Cheaney is one of the major manufacturers in Northampton, England, and a few years ago they launched a new top line called Imperial, which feature oak bark tanned soles and a quite extreme fiddle waist. After some initial problems in the manufacturing, with very late deliveries as a result, they have now stabilized the work process of the Imperial line since some time back and it’s growing in popularity. Shoegazing have tested a pair.
Model: Holyrood (from the Imperial line)
Color: Bronzed Espresso
Size: UK10,5 F-width (standard)
Sole: Single oak bark tanned leather sole
Price: Around €675 (I received the shoes for the review from Care of Carl)
Cheaney was founded in 1886 by Joseph Cheaney, and in 1896 they moved into the premises that they still are in today. Joseph’s sons Arthur and Harold joined the company in 1903, and since then the formal company name is Joseph Cheaney & Sons. In the late 90’s the luxury clothing company Prada both the shoe manufacturer Church’s, which then also had ownership of Cheaney, and for several years a fairly large part of Cheaney’s production of shoes were made for Church’s. The brothers Jonathan and William Church’s left their original company, and in 2009 they bought the full ownership of Cheaney.
One of the things the Church’s brothers made was to establish a a new top line called Imperial. A line that most likely was meant to compete directly with mainly Crockett & Jones Handgrade and Alfred Sargent Exclusive. This is something that is positive with the increasing interest in quality shoes around the world, that we, the consumers, have more options to choose from. This really goes for most price ranges and types of shoes, and in this specific segment we have in addition to the three mentioned for example JM Weston, Enzo Bonafé, Alden, Vass, Roznyai, Buday, Santoni’s Fatte a Mano range, Bontoni and so on.
Cheaney does otherwise normally make shoes in the price range between €350-450. Like many Northampton manufacturers it used to mainly make shoes fot other brands, but nowadays it’s their own brand which is in focus, even if they still do a lot of production for other brands as well.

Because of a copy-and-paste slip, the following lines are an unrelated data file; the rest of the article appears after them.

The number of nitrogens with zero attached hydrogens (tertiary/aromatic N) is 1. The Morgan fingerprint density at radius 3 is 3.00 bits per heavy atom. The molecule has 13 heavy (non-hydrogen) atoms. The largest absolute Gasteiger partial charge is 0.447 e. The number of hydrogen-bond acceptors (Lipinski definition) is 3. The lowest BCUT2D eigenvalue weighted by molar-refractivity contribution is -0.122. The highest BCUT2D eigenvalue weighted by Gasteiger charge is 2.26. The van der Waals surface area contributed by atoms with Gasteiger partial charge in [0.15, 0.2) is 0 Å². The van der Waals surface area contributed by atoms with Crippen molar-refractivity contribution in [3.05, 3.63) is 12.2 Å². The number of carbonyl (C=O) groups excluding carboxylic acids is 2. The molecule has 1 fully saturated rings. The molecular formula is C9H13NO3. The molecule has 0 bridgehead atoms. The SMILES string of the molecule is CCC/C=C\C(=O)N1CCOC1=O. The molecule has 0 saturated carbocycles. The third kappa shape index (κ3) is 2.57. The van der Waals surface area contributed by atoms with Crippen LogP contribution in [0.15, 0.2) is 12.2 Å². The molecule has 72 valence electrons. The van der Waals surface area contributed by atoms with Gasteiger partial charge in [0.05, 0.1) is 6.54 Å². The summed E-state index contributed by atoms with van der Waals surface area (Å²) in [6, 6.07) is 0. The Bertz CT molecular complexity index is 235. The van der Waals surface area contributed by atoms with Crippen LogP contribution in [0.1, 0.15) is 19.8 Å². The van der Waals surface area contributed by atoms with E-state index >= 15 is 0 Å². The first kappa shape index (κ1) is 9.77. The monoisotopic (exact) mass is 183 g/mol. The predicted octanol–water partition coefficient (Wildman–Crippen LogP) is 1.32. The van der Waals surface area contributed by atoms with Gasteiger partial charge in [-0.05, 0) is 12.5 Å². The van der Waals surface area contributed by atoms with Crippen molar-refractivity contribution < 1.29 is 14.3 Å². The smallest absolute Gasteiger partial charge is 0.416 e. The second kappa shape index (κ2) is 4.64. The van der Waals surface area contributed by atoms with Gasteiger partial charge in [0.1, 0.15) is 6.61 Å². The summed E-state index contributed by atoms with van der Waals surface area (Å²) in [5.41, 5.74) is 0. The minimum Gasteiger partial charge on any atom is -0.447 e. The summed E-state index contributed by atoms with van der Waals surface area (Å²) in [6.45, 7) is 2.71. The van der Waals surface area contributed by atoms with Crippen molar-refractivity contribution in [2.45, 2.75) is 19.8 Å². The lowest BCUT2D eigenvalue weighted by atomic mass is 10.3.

Cheaney is of course most accessible in the UK. In London they have several stores of their own, and they also have a factory shop in Northampton where you can do great bargains of factory seconds and such. They also have their own online store where their full range of shoes are available for free worldwide shipping. Otherwise, there are retailers around the world, and also several online stores, like the Swedish shop Care of Carl where the pair reviewed comes from.
General info about the shoes
Holyrood is a classic double monk model with a plain cap toe, made in the slightly mottled dark brown shade Bronzed Espresso, a look that is not that common among British manufacturers. The buckles are brass colored with an “antique” look. The shoe is made on the slightly elongated last 208 that has an almond shaped toe. It has oak bark tanned leather soles with closed channels and as mentioned a pretty extreme fiddle waist. The shoes comes in a black shoebox with two pairs of shoe bags, a shoe horn and an information booklet.
Construction and materials
The Imperial line is as almost all Cheaney’s shoes Goodyear welted. It’s the underside of the shoe that stands out the most, with the heavily built-up fiddle waist that’s really sweet looking. It’s, as is customary for factory-made RTW shoes built so that it flattens out before the heel, so to speak. It’s because it requires a lot of work to build the first parts of the heel if you have the elevated waist going all the way into it, and Cheaney uses pre built heels, again as almost all factory-made RTW makers, and then it’s standard to make it this way.